Makes one wonder, as well, if they can get it done in a cell phone that costs $600, why not in a DSLR that costs 3-20 times as much.
Indeed an intriguing contrast.
Some pessimistic options:
(a) The far smaller sensors of phone-camera modules make it easier to move the photosite signals at the high rates needed, due to shorter signal paths.
b) Designs that support higher read-rates compromise on still image quality (e.g. dynamic range), a trade-off that is more acceptable in phones than in SLRs ... at least amongst customers who think that the most important review of a new SLR is the one from DXO!
Some more hopeful thoughts:
(c) SlR sensors and processing chips have been designed by and /or for companies with a heavy still-photography priority, who have simply not put as much effort into video support ... yet.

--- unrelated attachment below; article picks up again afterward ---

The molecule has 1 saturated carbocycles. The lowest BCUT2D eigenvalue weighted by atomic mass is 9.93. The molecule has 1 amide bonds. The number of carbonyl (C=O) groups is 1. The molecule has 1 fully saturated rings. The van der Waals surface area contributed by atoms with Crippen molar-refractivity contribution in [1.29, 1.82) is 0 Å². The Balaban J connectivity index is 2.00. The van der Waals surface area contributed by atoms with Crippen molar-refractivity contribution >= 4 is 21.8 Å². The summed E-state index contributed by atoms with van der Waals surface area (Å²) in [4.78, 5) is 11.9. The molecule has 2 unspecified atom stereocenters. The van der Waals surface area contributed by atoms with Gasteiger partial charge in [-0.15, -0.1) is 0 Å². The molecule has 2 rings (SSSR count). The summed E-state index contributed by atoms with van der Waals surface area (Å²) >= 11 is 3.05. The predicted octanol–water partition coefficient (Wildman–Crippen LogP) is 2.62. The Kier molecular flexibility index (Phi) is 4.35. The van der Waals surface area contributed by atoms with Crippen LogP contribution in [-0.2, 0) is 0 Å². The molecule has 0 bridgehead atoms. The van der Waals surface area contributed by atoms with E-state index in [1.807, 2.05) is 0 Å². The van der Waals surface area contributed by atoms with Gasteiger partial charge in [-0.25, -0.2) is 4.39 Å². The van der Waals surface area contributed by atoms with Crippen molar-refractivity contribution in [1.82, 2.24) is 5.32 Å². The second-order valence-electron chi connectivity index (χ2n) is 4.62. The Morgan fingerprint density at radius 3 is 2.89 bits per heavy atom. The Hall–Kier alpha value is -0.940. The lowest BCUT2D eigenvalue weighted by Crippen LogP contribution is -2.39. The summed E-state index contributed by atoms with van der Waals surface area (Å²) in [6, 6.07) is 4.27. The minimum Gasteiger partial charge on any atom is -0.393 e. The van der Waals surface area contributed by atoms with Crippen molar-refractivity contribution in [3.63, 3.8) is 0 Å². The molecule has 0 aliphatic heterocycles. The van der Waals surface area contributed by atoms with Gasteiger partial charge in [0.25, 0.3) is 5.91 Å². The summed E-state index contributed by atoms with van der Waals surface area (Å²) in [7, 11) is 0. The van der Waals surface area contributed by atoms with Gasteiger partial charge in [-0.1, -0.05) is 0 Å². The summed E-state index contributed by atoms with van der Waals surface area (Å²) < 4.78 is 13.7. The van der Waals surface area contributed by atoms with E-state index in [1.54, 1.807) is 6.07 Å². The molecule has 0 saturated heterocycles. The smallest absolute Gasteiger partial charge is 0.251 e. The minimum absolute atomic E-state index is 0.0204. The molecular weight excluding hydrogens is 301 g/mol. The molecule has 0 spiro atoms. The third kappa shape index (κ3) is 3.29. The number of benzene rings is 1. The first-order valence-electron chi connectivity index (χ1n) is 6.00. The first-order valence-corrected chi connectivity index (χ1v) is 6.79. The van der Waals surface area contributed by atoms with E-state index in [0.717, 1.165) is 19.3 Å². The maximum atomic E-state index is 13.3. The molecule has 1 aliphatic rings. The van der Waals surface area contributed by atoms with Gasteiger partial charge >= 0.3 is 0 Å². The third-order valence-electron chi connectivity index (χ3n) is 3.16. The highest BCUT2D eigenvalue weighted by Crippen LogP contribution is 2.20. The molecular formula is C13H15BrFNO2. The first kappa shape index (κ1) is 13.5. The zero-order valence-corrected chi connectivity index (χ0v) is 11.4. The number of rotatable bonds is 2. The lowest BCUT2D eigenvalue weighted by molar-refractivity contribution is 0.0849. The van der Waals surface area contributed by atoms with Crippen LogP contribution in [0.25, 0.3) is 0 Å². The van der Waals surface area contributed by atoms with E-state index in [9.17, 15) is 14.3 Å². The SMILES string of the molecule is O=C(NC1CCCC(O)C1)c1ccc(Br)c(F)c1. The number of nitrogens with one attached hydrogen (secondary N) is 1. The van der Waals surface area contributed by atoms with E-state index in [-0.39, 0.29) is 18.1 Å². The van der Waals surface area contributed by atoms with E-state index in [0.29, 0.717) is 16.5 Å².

(d) Companies like Canon and Nikon are tied to their separate, proprietary, in-house processing chip designs, that cannot keep up with the technological progress in the far larger and far more vigorously competitive world of ARM processors and UNIX-based operating systems. The OS options include not only Android (which ironically, was originally developed with cameras in mind, before Google bought it) but other Linux-based options, and derivatives of Free BSD, like Darwin, the open source guts of iOS. This too could change: Samsung and Nikon have tested the Android waters in some compacts.
P. S. in case I worried anyone, I certainly do not mean that SLRs should adopt a phone's style of user interface or apps; just using those core technologies as a platform, "under the hood".